The Incredible Burt Wonderstone tells the tale of the title character, who as a child is bullied and shunned by his peers. For his birthday, he gets a Rance Holloway magic kit and his life changes. He becomes a magician with his partner Anton and the duo become the kings of the Las Vegas strip. Thirty years later, Burt (Steve Carell) and Anton (Steve Buscemi) are bickering constantly and are sick and tired of their show. Meanwhile, Steve Gray (Jim Carrey) is becoming a Johnny Knoxville-esque force in the magic world and Burt's showrunner Doug (James Gandolfini) is looking for a new act. Burt ends up fired and must find himself and become a better person through Jane (Olivia Wilde) and discover the magic inside him with Rance Holloway himself (Alan Arkin).
Despite the cliched plot, there are some good things about this film. First off, there are actually three decent performances in this film. Jim Carrey has some good moments as Gray but his character is a complete idiot who verges on the total stupidity that this film maybe needed but really didn't. Alan Arkin delivers his lines well and is one of the few characters you don't want to kill. The standout for me was Buscemi who was funny and not a completely annoying and despicable character. On the other hand, Olivia Wilde is once again a contrived plot device and Steve Carell is probably one of the worst things about the film. But I'll get to that later.
There are some mildly funny moments as well. I can say that in the first scene where Steve Grey is on the scene, I was laughing out loud and I also though that James Gandolfini and Steve Carell had some funny moments. But the thing is, I can quote about one or two funny lines. I can count at least six from The Avengers. Not good considering that The Incredible Burt Wonderstone is a comedy. Other than a few funny gags, the film verges too much on gross out humor. Carrey's character has more cringe-worthy moments than a Family Guy episode and that is not a compliment.
The worst thing about this film is that it's boring. There's nothing substantial or even particularly interesting at all in the film. It wants to be like the eccentric Ben Stiller films like Zoolander and Dodgeball mixed with the comedy of Will Ferrell in films like Anchorman and Blades of Glory but in the end it's not. It's just not a funny movie. And it's not an entertaining one either. Dodgeball isn't always downright hilarious but I'll be darned if it's not one of the most entertaining movies around. Add to that, the story isn't fresh enough or interesting enough to make the film worthwhile. It's just nothing new and you can predict it right off the bat.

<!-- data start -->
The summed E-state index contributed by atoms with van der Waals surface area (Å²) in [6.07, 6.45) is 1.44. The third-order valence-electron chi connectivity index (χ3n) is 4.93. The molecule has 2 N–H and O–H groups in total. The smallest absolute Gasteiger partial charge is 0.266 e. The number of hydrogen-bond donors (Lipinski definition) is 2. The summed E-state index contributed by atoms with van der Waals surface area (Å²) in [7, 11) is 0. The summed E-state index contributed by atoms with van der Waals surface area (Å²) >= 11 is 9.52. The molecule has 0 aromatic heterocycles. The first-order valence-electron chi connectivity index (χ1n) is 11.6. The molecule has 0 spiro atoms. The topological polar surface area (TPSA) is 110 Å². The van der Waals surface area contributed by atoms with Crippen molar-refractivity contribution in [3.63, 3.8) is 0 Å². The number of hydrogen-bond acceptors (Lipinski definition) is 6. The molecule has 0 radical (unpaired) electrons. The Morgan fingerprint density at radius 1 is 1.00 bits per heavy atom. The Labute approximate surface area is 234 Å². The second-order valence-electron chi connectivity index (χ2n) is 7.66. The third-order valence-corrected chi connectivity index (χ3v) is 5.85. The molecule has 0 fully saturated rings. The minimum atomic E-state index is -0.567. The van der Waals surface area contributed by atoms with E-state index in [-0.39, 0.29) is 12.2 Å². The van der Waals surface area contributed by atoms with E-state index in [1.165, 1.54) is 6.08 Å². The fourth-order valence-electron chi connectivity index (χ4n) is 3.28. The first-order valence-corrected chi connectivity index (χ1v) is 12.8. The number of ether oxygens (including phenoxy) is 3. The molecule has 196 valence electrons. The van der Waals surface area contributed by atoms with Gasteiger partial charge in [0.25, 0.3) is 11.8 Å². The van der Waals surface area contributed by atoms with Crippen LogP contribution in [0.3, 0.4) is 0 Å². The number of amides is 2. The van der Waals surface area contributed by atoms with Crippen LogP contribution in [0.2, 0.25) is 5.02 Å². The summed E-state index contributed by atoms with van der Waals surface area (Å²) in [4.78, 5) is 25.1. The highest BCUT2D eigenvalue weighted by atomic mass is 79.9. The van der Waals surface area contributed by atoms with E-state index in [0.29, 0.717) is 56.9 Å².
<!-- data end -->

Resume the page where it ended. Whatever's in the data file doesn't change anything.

In addition, Steve Carell isn't funny in this movie. I really do like him as an actor and I do find him quite funny. His work in Anchorman is one of the best comedic performances ever. But in this film, he's just not good. He has a few funny gags but he's practically in every scene of the movie. And that's not okay. I'd much rather see an Anton Marvelton movie where Carell is the annoying sidekick. He's just not a lead actor. Him and Carrey make up a pair of really annoying characters.
In the end, comedy is in the eye of the beholder so you might like The Incredible Burt Wonderstone. But I didn't even think it was that entertaining which is not a good sign. The performances might make you like it and if you're a Carrey fan, you'll really want to check this out. But don't go hoping for a really great comedy because you're just setting yourself up for disappointment.
THE FINAL GRADE: C- (4.9/10)